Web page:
The algorithm presented here is a particle filter with a so-called ”nudging” mechanism. The nudging procedure is used in the prediction step. In the absence of nudging, the particles have trajectories that are independent solutions of the model equations. The nudging presented here consists in adding a drift to the trajectories of the particles with the aim of maximising the likelihood of their positions given the observation data. This introduces a bias in the system that is corrected during the resampling step. The nudging procedure is theoretically justified through a standard convergence argument.

The corresponding Data Assimilation algorithm presented gives an asymptotically (as the number of particles increases) consistent approximation of the posterior distribution of the state given the data. The methodology is tested on a two-layer quasi-geostrophic model for a beta-plane channel flow with \({\mathcal O}(10^6)\) degrees of freedom out of which only a minute fraction are noisily observed. I will present the effect of the nudging procedure on the performance of the data assimilation procedure for a reduced model in terms of the accuracy and uncertainty of the results. The results presented here are incorporated in [1] and [2]. The talk is based on the papers:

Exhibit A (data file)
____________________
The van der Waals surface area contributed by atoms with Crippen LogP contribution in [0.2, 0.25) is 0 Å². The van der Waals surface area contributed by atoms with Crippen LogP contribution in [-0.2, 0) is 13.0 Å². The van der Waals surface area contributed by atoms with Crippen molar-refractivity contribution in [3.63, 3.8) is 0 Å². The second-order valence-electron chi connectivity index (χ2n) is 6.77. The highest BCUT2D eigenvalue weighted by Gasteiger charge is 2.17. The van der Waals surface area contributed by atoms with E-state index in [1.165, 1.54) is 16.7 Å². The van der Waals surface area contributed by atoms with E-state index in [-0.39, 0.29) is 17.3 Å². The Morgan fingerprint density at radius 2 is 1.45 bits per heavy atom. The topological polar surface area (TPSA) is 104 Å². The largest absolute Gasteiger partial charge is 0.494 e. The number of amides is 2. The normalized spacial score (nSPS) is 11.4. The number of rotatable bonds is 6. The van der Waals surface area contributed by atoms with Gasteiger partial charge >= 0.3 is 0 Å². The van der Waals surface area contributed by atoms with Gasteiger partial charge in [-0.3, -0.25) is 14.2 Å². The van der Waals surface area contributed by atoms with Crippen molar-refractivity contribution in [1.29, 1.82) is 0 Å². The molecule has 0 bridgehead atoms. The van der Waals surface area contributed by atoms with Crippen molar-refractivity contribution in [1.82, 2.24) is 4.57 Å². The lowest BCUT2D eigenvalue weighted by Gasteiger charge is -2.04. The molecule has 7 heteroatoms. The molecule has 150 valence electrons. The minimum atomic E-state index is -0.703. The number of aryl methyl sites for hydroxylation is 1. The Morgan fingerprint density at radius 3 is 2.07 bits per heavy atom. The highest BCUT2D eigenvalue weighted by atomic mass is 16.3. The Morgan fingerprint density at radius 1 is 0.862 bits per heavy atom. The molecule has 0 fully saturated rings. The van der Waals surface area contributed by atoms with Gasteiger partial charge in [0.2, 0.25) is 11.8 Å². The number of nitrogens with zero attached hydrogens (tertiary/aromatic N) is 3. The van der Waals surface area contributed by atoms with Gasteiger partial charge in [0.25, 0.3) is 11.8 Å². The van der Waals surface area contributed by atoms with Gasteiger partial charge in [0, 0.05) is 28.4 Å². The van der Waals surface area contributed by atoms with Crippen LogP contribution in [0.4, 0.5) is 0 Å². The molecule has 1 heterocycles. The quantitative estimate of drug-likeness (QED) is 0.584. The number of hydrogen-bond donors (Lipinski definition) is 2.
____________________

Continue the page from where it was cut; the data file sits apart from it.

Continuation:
[1] C Cotter, D Crisan, D Holm, W Pan, I Shevchenko, Data assimilation for a quasi-geostrophic model with circulation-preserving stochastic transport noise, Journal of Statistical Physics, 1-36, 2020.

[2] D Crisan, I Shevchenko, Particle filters with nudging, work in progress.

Victoriţa **Dolean Maini** (University of Strathclyde, UK)

Robust solvers for time-harmonic wave propagation problems

Ionuț **Farcaș** (University of Texas at Austin, USA)